01 Sep Our Malaysia Travel Costs For Three Weeks
After our flight from Indonesia to the Philippines got cancelled, a two-hour stopover in Malaysia became a 23-day jungle adventure and we’re so glad that it did. We were given a free 90 day visa on arrival and we really wish we could have used it; we could have slowed down and been able to see much more of this beautiful country. After struggling with budgets in Indonesia, we figured that we needed to relax our spending in Malaysia instead of plucking a daily budget out of thin air and wildly sticking to it no matter what; with that in mind, here’s what we spent during three weeks in Malaysia.
Activity Costs in Malaysia
This could have easily been our biggest expense if we had gone on organised tours to see Orangutans in Borneo; instead we decided to travel independently and as a result, we had some amazing adventures and cut our costs in the process. Although we didn’t manage to see any wild orangutans (not for lack of trying) we did take a trip to Sepilok Orangutan Sanctuary near Sandakan to see some come down for feeding. We also felt at home in Kuala Lumpur and so decided to do what we would back in London and go to the cinema (this was much cheaper in Malaysia though).
|Trip to Batang Ai National Park||Guides, boat and overnight stay in Batang Ai National Park: £81||£40.50|
|Danum Valley Field Centre||Two days’ National Park fees: £20.20||£10.10|
|Lower Kinabatangan river cruises||Three Boat cruises: £48.50||£24.25|
|Sepilok Orangutan Sanctuary||Entrance fee: £14.20||£7.10|
|Two trips to the cinema||£11.80||£5.90|
Malaysia Accommodation Costs
Overall, we found that Malaysia hotels, hostels and guesthouses cost slightly more than Indonesian accommodation. You also get slightly less for your money in Malaysia; rooms don’t usually come with a private bathroom and the free breakfasts are pretty measly, consisting of bread and jam, compared to banana pancakes and fruit in Indonesia. We did notice that the hospitality was incredible though; everyone we met was so kind and helpful.
In Danum Valley, we stayed in the most costly accommodation of our trip, £58 per night at the field centre. There is a hostel there with dorm beds but these were full when we wanted to visit so we stayed in a private room with en-suite bathroom and cold water. Excluding Danum Valley, on average we found that hotel prices in Malaysia cost under £12 per room per night. One of our cheaper stays was at an Iban longhouse in Batang Ai National Park, which cost just £10 but was one of the most amazing experiences of our time in Malaysia.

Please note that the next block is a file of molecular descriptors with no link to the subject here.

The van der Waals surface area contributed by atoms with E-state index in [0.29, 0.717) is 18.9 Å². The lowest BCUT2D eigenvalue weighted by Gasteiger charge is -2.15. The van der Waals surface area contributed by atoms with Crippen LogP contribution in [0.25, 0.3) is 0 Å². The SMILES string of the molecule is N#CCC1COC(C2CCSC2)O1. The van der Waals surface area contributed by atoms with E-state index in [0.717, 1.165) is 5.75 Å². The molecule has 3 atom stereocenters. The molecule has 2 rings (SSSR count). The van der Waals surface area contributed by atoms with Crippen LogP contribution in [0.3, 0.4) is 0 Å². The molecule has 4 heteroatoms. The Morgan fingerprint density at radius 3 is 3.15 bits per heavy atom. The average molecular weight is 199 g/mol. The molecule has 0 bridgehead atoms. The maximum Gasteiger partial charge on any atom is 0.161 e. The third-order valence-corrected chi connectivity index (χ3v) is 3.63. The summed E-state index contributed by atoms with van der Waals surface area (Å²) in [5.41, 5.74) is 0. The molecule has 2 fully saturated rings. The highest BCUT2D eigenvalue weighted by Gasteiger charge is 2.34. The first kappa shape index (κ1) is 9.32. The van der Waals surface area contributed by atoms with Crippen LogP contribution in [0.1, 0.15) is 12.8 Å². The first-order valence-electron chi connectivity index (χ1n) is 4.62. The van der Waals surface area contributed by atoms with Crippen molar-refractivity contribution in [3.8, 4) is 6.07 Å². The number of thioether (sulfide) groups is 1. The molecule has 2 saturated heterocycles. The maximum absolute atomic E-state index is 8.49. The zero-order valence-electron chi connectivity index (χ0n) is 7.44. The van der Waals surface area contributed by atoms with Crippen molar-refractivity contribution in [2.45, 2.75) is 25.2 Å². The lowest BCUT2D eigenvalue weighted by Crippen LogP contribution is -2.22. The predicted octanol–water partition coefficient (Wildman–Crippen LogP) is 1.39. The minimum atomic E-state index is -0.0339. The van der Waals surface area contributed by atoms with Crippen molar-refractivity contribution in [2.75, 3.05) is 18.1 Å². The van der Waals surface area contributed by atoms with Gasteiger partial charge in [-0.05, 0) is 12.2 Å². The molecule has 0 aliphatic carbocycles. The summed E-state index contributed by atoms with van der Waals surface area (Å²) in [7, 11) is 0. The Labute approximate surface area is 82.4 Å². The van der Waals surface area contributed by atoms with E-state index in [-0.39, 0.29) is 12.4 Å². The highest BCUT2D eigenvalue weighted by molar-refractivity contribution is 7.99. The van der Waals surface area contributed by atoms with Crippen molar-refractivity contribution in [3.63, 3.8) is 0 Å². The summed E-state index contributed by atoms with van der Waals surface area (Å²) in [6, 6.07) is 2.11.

|Expense||Total||Per Person||Per Day|
Food Prices in Malaysia
This is one area where we did pretty well as we only spent £5.05 each per day on food; this was even less than we spent in Indonesia yet we ate more healthily and didn’t skip meals. We even found some home comforts like marmite and (good) cheddar cheese to have on wholemeal bread. We could have reduced our food costs even more if we wanted to eat from the street food stalls in the markets or in the food courts, which we didn’t like the look of. We did try a few traditional Malaysian dishes; some frogspawn-esque dessert given to us by a local in Sri Aman (surprisingly not as bad as it sounds!) and the most delicious Indian Malaysian meal prepared by Simon and Tisha at Bike & Tours guesthouse.
To keep costs down we were often able to cook or prepare our own food in hostels and use the fridges there to store any cold food we had. Breakfast was usually included in our accommodation costs but mostly consisted of sweet bread, jam and tea/coffee.
|Expense||Total||Per Person||Per Day|
Transport Costs in Malaysia
We spent quite a lot of time moving around in Malaysia and this is really reflected in our transport costs, which make up more than a third of our total outgoings. We took a few domestic Malaysia flights since that’s the only way to get over to Borneo. We did manage to save £100 on these though by booking separate flights from Kuching to Kota Kinabalu and Kota Kinabalu to Lahad Datu, rather than one flight from Kuching to Lahad Datu.